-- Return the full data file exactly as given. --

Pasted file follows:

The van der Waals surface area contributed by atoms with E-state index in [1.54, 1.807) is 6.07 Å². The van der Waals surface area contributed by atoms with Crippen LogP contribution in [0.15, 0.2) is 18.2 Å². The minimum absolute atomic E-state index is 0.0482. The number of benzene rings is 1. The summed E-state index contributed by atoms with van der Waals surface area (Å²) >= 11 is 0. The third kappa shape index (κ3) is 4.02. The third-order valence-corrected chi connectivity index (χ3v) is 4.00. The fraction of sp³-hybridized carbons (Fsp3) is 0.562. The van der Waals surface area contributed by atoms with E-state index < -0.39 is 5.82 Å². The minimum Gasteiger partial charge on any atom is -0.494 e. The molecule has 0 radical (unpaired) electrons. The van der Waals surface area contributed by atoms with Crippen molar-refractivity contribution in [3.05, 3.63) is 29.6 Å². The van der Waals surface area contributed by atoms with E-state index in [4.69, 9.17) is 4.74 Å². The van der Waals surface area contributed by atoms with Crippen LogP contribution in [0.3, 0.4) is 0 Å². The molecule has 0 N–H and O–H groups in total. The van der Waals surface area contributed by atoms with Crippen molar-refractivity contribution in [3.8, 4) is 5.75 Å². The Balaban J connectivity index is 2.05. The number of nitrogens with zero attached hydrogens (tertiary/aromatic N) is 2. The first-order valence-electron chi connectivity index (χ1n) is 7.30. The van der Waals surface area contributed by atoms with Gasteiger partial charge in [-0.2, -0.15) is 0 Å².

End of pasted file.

The van der Waals surface area contributed by atoms with E-state index in [1.54, 1.807) is 6.07 Å². The van der Waals surface area contributed by atoms with Crippen LogP contribution in [0.15, 0.2) is 18.2 Å². The minimum absolute atomic E-state index is 0.0482. The number of benzene rings is 1. The summed E-state index contributed by atoms with van der Waals surface area (Å²) >= 11 is 0. The third kappa shape index (κ3) is 4.02. The third-order valence-corrected chi connectivity index (χ3v) is 4.00. The fraction of sp³-hybridized carbons (Fsp3) is 0.562. The van der Waals surface area contributed by atoms with E-state index < -0.39 is 5.82 Å². The minimum Gasteiger partial charge on any atom is -0.494 e. The molecule has 0 radical (unpaired) electrons. The van der Waals surface area contributed by atoms with Crippen molar-refractivity contribution in [3.05, 3.63) is 29.6 Å². The van der Waals surface area contributed by atoms with E-state index in [4.69, 9.17) is 4.74 Å². The van der Waals surface area contributed by atoms with Crippen LogP contribution in [0.3, 0.4) is 0 Å². The molecule has 0 N–H and O–H groups in total. The van der Waals surface area contributed by atoms with Crippen molar-refractivity contribution in [3.8, 4) is 5.75 Å². The Balaban J connectivity index is 2.05. The number of nitrogens with zero attached hydrogens (tertiary/aromatic N) is 2. The first-order valence-electron chi connectivity index (χ1n) is 7.30. The van der Waals surface area contributed by atoms with Gasteiger partial charge in [-0.2, -0.15) is 0 Å².